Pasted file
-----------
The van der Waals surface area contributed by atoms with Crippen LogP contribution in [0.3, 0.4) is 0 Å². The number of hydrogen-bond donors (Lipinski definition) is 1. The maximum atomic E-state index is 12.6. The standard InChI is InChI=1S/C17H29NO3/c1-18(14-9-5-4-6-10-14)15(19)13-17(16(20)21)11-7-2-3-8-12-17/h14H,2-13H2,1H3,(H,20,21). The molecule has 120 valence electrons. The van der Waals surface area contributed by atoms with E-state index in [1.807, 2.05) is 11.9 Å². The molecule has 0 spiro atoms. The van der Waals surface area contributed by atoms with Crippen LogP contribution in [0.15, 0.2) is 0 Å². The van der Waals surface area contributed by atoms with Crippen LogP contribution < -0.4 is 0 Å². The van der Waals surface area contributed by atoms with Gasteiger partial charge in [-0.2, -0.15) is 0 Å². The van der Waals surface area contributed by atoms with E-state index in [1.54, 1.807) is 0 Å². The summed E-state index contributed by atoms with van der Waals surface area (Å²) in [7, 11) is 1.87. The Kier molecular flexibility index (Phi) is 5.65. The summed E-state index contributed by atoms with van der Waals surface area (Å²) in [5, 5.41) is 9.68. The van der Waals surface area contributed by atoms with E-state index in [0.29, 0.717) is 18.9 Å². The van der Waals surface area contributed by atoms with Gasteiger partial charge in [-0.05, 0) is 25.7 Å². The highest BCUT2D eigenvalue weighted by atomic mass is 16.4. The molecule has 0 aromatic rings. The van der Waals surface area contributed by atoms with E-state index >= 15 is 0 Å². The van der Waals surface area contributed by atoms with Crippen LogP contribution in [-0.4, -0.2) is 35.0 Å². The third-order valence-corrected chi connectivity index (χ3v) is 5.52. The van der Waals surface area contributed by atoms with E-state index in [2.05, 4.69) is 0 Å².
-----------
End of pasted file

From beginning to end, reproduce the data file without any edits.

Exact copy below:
The van der Waals surface area contributed by atoms with Crippen LogP contribution in [0.3, 0.4) is 0 Å². The number of hydrogen-bond donors (Lipinski definition) is 1. The maximum atomic E-state index is 12.6. The standard InChI is InChI=1S/C17H29NO3/c1-18(14-9-5-4-6-10-14)15(19)13-17(16(20)21)11-7-2-3-8-12-17/h14H,2-13H2,1H3,(H,20,21). The molecule has 120 valence electrons. The van der Waals surface area contributed by atoms with E-state index in [1.807, 2.05) is 11.9 Å². The molecule has 0 spiro atoms. The van der Waals surface area contributed by atoms with Crippen LogP contribution in [0.15, 0.2) is 0 Å². The van der Waals surface area contributed by atoms with Crippen LogP contribution < -0.4 is 0 Å². The van der Waals surface area contributed by atoms with Gasteiger partial charge in [-0.2, -0.15) is 0 Å². The van der Waals surface area contributed by atoms with E-state index in [1.54, 1.807) is 0 Å². The summed E-state index contributed by atoms with van der Waals surface area (Å²) in [7, 11) is 1.87. The Kier molecular flexibility index (Phi) is 5.65. The summed E-state index contributed by atoms with van der Waals surface area (Å²) in [5, 5.41) is 9.68. The van der Waals surface area contributed by atoms with E-state index in [0.29, 0.717) is 18.9 Å². The van der Waals surface area contributed by atoms with Gasteiger partial charge in [-0.05, 0) is 25.7 Å². The highest BCUT2D eigenvalue weighted by atomic mass is 16.4. The molecule has 0 aromatic rings. The van der Waals surface area contributed by atoms with E-state index >= 15 is 0 Å². The van der Waals surface area contributed by atoms with Crippen LogP contribution in [-0.4, -0.2) is 35.0 Å². The third-order valence-corrected chi connectivity index (χ3v) is 5.52. The van der Waals surface area contributed by atoms with E-state index in [2.05, 4.69) is 0 Å².